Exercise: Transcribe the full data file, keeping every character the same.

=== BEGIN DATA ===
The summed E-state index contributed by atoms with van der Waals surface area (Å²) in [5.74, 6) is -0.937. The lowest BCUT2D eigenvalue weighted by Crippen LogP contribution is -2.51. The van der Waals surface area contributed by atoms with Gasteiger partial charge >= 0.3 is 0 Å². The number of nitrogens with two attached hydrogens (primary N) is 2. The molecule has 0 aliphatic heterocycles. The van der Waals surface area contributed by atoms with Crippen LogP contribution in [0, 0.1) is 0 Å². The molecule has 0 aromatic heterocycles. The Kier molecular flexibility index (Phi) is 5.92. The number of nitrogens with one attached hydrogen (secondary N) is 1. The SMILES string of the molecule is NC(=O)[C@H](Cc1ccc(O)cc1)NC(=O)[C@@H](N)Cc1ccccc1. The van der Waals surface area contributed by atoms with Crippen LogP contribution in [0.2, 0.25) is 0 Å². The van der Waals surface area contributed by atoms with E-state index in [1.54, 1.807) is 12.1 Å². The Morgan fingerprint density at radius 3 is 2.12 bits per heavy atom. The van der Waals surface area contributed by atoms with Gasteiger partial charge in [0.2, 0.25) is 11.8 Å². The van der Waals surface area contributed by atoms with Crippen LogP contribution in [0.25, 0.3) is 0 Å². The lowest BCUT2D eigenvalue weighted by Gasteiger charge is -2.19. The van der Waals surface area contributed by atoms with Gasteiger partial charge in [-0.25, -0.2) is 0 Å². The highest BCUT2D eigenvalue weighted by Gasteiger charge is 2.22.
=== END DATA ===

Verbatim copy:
The summed E-state index contributed by atoms with van der Waals surface area (Å²) in [5.74, 6) is -0.937. The lowest BCUT2D eigenvalue weighted by Crippen LogP contribution is -2.51. The van der Waals surface area contributed by atoms with Gasteiger partial charge >= 0.3 is 0 Å². The number of nitrogens with two attached hydrogens (primary N) is 2. The molecule has 0 aliphatic heterocycles. The van der Waals surface area contributed by atoms with Crippen LogP contribution in [0, 0.1) is 0 Å². The molecule has 0 aromatic heterocycles. The Kier molecular flexibility index (Phi) is 5.92. The number of nitrogens with one attached hydrogen (secondary N) is 1. The SMILES string of the molecule is NC(=O)[C@H](Cc1ccc(O)cc1)NC(=O)[C@@H](N)Cc1ccccc1. The van der Waals surface area contributed by atoms with Crippen LogP contribution in [0.2, 0.25) is 0 Å². The van der Waals surface area contributed by atoms with E-state index in [1.54, 1.807) is 12.1 Å². The Morgan fingerprint density at radius 3 is 2.12 bits per heavy atom. The van der Waals surface area contributed by atoms with Gasteiger partial charge in [0.2, 0.25) is 11.8 Å². The van der Waals surface area contributed by atoms with Crippen LogP contribution in [0.25, 0.3) is 0 Å². The lowest BCUT2D eigenvalue weighted by Gasteiger charge is -2.19. The van der Waals surface area contributed by atoms with Gasteiger partial charge in [-0.25, -0.2) is 0 Å². The highest BCUT2D eigenvalue weighted by Gasteiger charge is 2.22.